***end of my concerns****
The unfortunate item about Zhou kou dian is that almost all of the deposits
were excavated earlier this century before many of the modern analytical
techniques were available. This leaves only the edges of the deposit to be
analysed. So, one of the questions I had about the article was did they
analyse the originally excavated material or the left-overs. They sampled
what is left.

So, given that they did not review the original material, does this
invalidate their result about not finding wood ash in the cave? I will
surprise you but I don't think it does. Ash at least in microscopic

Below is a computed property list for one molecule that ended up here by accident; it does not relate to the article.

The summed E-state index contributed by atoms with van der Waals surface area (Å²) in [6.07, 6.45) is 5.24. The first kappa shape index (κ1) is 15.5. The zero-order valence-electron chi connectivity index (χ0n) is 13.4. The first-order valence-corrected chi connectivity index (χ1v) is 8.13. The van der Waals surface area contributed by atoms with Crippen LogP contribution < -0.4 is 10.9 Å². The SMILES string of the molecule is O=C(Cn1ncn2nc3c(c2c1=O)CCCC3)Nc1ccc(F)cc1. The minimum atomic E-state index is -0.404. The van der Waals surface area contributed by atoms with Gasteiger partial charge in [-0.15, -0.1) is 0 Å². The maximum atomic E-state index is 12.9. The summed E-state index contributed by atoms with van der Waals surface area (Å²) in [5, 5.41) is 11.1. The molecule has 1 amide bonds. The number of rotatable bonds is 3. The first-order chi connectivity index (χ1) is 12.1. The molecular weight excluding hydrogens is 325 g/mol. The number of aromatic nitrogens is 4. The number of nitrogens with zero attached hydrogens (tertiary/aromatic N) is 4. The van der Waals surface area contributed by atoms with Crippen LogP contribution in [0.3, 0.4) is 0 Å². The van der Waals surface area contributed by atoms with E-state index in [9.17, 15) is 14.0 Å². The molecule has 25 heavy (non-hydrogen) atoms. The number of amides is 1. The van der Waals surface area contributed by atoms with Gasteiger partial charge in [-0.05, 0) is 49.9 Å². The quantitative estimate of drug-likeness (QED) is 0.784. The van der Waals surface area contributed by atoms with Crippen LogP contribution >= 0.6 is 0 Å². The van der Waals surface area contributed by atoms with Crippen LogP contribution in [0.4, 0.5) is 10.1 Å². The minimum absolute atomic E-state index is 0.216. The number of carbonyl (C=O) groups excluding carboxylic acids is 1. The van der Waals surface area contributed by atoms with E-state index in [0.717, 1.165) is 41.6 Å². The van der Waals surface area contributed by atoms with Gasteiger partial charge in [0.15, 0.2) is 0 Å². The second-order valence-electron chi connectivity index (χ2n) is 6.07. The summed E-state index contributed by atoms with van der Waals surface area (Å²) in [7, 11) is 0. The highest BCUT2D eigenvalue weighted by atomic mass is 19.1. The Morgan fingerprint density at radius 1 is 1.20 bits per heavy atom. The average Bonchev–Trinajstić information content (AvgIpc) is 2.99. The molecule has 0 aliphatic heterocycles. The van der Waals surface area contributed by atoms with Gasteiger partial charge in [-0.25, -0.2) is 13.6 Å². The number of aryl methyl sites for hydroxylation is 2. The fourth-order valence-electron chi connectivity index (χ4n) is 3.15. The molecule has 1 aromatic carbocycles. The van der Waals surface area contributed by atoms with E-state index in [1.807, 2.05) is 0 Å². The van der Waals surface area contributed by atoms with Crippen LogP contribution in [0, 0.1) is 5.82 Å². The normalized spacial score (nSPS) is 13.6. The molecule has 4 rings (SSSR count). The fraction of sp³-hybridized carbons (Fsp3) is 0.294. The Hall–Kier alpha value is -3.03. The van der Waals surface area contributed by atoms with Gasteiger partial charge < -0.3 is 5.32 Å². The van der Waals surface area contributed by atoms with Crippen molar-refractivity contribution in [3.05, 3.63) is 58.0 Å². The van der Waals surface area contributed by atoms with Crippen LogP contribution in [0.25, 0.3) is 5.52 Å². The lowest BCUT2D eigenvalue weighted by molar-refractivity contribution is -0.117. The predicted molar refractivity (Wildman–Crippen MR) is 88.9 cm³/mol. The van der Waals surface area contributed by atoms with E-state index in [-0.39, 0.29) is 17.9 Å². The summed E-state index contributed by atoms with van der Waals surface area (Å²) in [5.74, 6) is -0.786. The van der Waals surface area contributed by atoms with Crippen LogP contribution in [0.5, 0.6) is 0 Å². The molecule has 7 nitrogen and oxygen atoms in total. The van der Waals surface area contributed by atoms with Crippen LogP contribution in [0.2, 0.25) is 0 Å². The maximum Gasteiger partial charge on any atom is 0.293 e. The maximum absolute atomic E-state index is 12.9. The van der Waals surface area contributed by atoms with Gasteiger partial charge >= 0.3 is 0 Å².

quantities should have been kicked and pushed around the cave so that each
layer would have some ash all over it. So the fact that they didn't find
wood ash must be honored.

But this then sets up a puzzle. The authors showed that some of the bones
are burned.

"We extracted insoluble residues fromt he black bones after dissolution
ofthe carbonated apatite by IN hydrochloric acid (HCl) and the adherring
silicate minerals by 40% hydrofluoric acid (HF). Infrared (IR) spectra
showed that the insoluble residues are all characteristic of burned bone
organic matrix."~Steve Weiner et al, "Evidence for the Use of Fire at
Zhoukoudian, China," Science 281(1998):251-253, p. 251

and futher,

"The strongest evidence for fire associated with Layer 10 is the presence
of burined macrofaunal bones. Layer 10 also contains an assemblage of